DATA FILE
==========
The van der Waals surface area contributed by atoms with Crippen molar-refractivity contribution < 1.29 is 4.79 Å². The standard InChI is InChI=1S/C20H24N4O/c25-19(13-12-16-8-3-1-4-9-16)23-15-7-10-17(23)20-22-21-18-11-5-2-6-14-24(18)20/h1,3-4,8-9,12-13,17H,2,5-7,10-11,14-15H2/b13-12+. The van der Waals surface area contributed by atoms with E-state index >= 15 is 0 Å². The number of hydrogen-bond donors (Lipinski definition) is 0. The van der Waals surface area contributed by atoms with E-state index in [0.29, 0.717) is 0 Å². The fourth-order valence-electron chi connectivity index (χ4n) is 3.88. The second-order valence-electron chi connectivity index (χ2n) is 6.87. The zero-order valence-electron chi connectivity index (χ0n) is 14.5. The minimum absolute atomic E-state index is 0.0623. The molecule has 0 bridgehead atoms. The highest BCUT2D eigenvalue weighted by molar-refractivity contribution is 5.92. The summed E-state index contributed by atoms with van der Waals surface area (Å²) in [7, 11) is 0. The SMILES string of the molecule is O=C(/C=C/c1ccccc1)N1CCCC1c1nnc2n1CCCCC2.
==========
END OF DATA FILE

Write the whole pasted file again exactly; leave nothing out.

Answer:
The van der Waals surface area contributed by atoms with Crippen molar-refractivity contribution < 1.29 is 4.79 Å². The standard InChI is InChI=1S/C20H24N4O/c25-19(13-12-16-8-3-1-4-9-16)23-15-7-10-17(23)20-22-21-18-11-5-2-6-14-24(18)20/h1,3-4,8-9,12-13,17H,2,5-7,10-11,14-15H2/b13-12+. The van der Waals surface area contributed by atoms with E-state index >= 15 is 0 Å². The number of hydrogen-bond donors (Lipinski definition) is 0. The van der Waals surface area contributed by atoms with E-state index in [0.29, 0.717) is 0 Å². The fourth-order valence-electron chi connectivity index (χ4n) is 3.88. The second-order valence-electron chi connectivity index (χ2n) is 6.87. The zero-order valence-electron chi connectivity index (χ0n) is 14.5. The minimum absolute atomic E-state index is 0.0623. The molecule has 0 bridgehead atoms. The highest BCUT2D eigenvalue weighted by molar-refractivity contribution is 5.92. The summed E-state index contributed by atoms with van der Waals surface area (Å²) in [7, 11) is 0. The SMILES string of the molecule is O=C(/C=C/c1ccccc1)N1CCCC1c1nnc2n1CCCCC2.